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TODAY

Saturday, February 23

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Airbags

"How long has Blagg been an axman?" — MC High Life

Picking my way among the crags of the Towerfall Mountains, the road lost weeks ago, it seems I have trod this path for centuries. I clamber through the rocky peaks, casting a distrustful eye upon every loose stone likely to give way under my boot, and cursing those that do. Between breaths cut short by altitude, I curse myself as well, firstly for straying from the path, then for having not the wisdom nor the humility to retrace my steps. Being headstrong can help a man survive an ax blow. When that man finds himself afoot in strange country, it can prove his undoing.

The daylight grays, then fades, and the mind must make an effort to stop these legs from propelling my aching carcass over one more pass, to stay these hands that insist on scrambling up one more rock shelf. The village of Cloumont, which I seek, could be only five leagues away; the road perhaps no more than a stone's throw from where I stand, panting. But I know it to be untrue. I am, more than ever before, a lost soul.

No food for five days. No water for two. My eyes take shadows for moss and I am bowed, tongue protruding, grateful for the basest sustenance, before I know it to be a lie. I pause and wipe the sweat from my rutted brow, but it is merely a reflex. There is no moisture there.

With effort I must remind myself who I am, why I am here. My destination is the mountain village Cloumont. I seek there a sage, rumored to harbor deep knowledge of tongues and vernacular. To him I bring forth a scroll, emblazoned with the weird and irregular etchings of M'yrrgh, Hag-Queen of the Great Bog.

It was a fool's errand, striking a bargain with M'yrrgh. I am beginning to see that. But no options remained.

A sigh of lonely defeat escapes me as I make a meager camp. Flint and steel I have, but no kindling and no fuel. Nothing grows up here. I have burned my possessions, save M'yrrgh's scroll and my ax. A ragged cloak is my blanket and stone shall make my bed.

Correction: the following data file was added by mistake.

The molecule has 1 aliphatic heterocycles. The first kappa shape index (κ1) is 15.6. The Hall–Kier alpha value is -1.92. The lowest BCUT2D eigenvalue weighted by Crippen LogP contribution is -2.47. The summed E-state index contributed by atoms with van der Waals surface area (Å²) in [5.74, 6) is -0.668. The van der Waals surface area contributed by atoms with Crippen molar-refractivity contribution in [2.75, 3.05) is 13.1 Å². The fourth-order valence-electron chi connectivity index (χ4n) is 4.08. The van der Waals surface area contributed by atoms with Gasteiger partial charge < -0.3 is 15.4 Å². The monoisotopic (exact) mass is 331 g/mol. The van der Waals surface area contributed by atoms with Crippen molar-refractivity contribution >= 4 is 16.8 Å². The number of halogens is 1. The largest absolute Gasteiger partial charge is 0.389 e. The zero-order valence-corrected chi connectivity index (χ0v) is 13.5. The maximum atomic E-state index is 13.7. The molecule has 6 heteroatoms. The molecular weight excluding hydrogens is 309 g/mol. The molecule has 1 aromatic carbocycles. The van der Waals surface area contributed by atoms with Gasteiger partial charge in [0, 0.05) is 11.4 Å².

The moon marches toward its apex and the land is bathed in cool twilight. It is dying. Rivers once warm and clear now run brackish and cold. The forests are darker, consumed with thorns and brambles. Fields grow barren, and the people—those not press-ganged into service of the brutal new ruler—shut the doors of their homes and speak little.

Even now I suspect that few remember the name of Mandrake, the king goodly and true who presided over this land since I was a boy. Those who remember say nothing. To utter the name is a death sentence, a mere reference brings the lash. The Dark Lord Kayne, he who holds this kingdom in his black, crushing grip, suffers not dissent and has no charity for nostalgia. These people are cattle, raw meat for his war machine.

Most have given up, as well they should. This is no fight for a village militia. Where other soldiers may threaten, the Dark Lord's minions mutilate; where others might imprison, these monsters kill. There is no need for the ceremony of shackles when a shallow ditch is minutes dug.

A handful remain who are not cowed so easily, and among this number I count myself. And though I hold my head high in memory of my king and my mentor, a price is paid—the sun falls not upon my face but a mask, and the jobs I do are the dirtiest kind. I am a mercenary. At least, I was.

Months ago I gained knowledge as to the whereabouts of M'yrrgh, she who keeps solitary counsel among the asp and will o' the wisp. For many years it was whispered that the malevolent witch bore a certain grudge against the Dark Lord, and was possessed of a secret that could prove his undoing. A high price on her head, she languished in exile.

It was but a rumor. However, it was enough to rekindle hope in an axman's soul, gone cold with despair these many years.

Weeks of searching revealed her lair to me, and that night we sat in palaver. "A bargain, Axman," she wheezed through rotted teeth and festering lips. "Recover to me my Seeing Eye, and what ye seek shall be known to ye."

I trusted her. After retrieving the Eye from the fortress of the corrupt Knight's Counsel and returning to the Bog, the crone snatched the Eye with a gleeful cackle and disappeared into the gloom, returning neither that night nor the next. Rifling her shack turned up only wanton undesirables, and the scroll I carry.

Unfurling it now in my hands, I squint at the arcane scribblings and wonder, for the thousandth time, what it says. I lift my head to gaze at the moon, now overhead, and wonder if my quest to decipher it will cost my life.

The truth is that I have naught else on which to spend it.

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About the Author(s)

A former mercenary for hire, Blagg is an axman by trade and still carries the banner of King Mandrake, the once and true ruler of the realm. Gapers Block readers are invited to contact Blagg for advice, insight and recommendations at blagg@gapersblock.com. His column appears every other Saturday.

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